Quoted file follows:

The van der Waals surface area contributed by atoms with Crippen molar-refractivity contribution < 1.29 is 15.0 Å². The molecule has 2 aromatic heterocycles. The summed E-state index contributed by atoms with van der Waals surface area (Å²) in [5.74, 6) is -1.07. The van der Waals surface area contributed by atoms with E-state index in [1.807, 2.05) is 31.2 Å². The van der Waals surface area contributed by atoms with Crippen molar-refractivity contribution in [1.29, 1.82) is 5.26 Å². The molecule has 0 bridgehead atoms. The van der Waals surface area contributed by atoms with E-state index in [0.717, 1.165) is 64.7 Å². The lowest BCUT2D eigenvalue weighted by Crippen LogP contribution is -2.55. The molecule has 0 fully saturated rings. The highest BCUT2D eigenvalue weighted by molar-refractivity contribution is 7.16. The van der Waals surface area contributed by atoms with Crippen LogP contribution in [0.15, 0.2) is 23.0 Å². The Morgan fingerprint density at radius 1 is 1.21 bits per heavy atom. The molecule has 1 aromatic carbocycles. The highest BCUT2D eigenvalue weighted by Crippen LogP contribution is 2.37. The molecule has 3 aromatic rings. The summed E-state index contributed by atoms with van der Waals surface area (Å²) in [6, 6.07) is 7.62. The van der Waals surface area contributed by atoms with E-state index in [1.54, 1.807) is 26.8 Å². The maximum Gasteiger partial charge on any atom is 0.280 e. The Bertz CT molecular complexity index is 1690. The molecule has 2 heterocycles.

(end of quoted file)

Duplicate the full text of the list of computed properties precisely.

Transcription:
The van der Waals surface area contributed by atoms with Crippen molar-refractivity contribution < 1.29 is 15.0 Å². The molecule has 2 aromatic heterocycles. The summed E-state index contributed by atoms with van der Waals surface area (Å²) in [5.74, 6) is -1.07. The van der Waals surface area contributed by atoms with E-state index in [1.807, 2.05) is 31.2 Å². The van der Waals surface area contributed by atoms with Crippen molar-refractivity contribution in [1.29, 1.82) is 5.26 Å². The molecule has 0 bridgehead atoms. The van der Waals surface area contributed by atoms with E-state index in [0.717, 1.165) is 64.7 Å². The lowest BCUT2D eigenvalue weighted by Crippen LogP contribution is -2.55. The molecule has 0 fully saturated rings. The highest BCUT2D eigenvalue weighted by molar-refractivity contribution is 7.16. The van der Waals surface area contributed by atoms with Crippen LogP contribution in [0.15, 0.2) is 23.0 Å². The Morgan fingerprint density at radius 1 is 1.21 bits per heavy atom. The molecule has 1 aromatic carbocycles. The highest BCUT2D eigenvalue weighted by Crippen LogP contribution is 2.37. The molecule has 3 aromatic rings. The summed E-state index contributed by atoms with van der Waals surface area (Å²) in [6, 6.07) is 7.62. The van der Waals surface area contributed by atoms with E-state index in [1.54, 1.807) is 26.8 Å². The maximum Gasteiger partial charge on any atom is 0.280 e. The Bertz CT molecular complexity index is 1690. The molecule has 2 heterocycles.